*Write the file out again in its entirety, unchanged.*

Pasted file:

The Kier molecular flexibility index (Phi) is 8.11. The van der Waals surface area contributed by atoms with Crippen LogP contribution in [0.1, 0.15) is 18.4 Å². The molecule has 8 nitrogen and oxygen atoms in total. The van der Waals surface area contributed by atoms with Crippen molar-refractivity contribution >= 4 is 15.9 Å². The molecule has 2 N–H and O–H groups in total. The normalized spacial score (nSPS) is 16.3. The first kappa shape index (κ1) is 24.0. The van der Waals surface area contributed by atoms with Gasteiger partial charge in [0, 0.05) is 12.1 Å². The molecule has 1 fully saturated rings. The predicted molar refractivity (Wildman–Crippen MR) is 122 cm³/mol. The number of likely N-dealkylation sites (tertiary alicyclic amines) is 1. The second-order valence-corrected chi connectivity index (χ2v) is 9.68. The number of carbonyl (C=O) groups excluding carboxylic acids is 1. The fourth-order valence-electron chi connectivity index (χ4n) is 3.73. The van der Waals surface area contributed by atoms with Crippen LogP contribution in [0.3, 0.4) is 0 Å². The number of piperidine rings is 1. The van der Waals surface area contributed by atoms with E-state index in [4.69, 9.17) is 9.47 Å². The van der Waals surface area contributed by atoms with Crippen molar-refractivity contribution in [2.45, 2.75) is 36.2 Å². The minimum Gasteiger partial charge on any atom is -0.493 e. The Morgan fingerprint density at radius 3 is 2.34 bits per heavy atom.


The Kier molecular flexibility index (Phi) is 8.11. The van der Waals surface area contributed by atoms with Crippen LogP contribution in [0.1, 0.15) is 18.4 Å². The molecule has 8 nitrogen and oxygen atoms in total. The van der Waals surface area contributed by atoms with Crippen molar-refractivity contribution >= 4 is 15.9 Å². The molecule has 2 N–H and O–H groups in total. The normalized spacial score (nSPS) is 16.3. The first kappa shape index (κ1) is 24.0. The van der Waals surface area contributed by atoms with Gasteiger partial charge in [0, 0.05) is 12.1 Å². The molecule has 1 fully saturated rings. The predicted molar refractivity (Wildman–Crippen MR) is 122 cm³/mol. The number of likely N-dealkylation sites (tertiary alicyclic amines) is 1. The second-order valence-corrected chi connectivity index (χ2v) is 9.68. The number of carbonyl (C=O) groups excluding carboxylic acids is 1. The fourth-order valence-electron chi connectivity index (χ4n) is 3.73. The van der Waals surface area contributed by atoms with Crippen LogP contribution in [0.3, 0.4) is 0 Å². The number of piperidine rings is 1. The van der Waals surface area contributed by atoms with E-state index in [4.69, 9.17) is 9.47 Å². The van der Waals surface area contributed by atoms with Crippen molar-refractivity contribution in [2.45, 2.75) is 36.2 Å². The minimum Gasteiger partial charge on any atom is -0.493 e. The Morgan fingerprint density at radius 3 is 2.34 bits per heavy atom.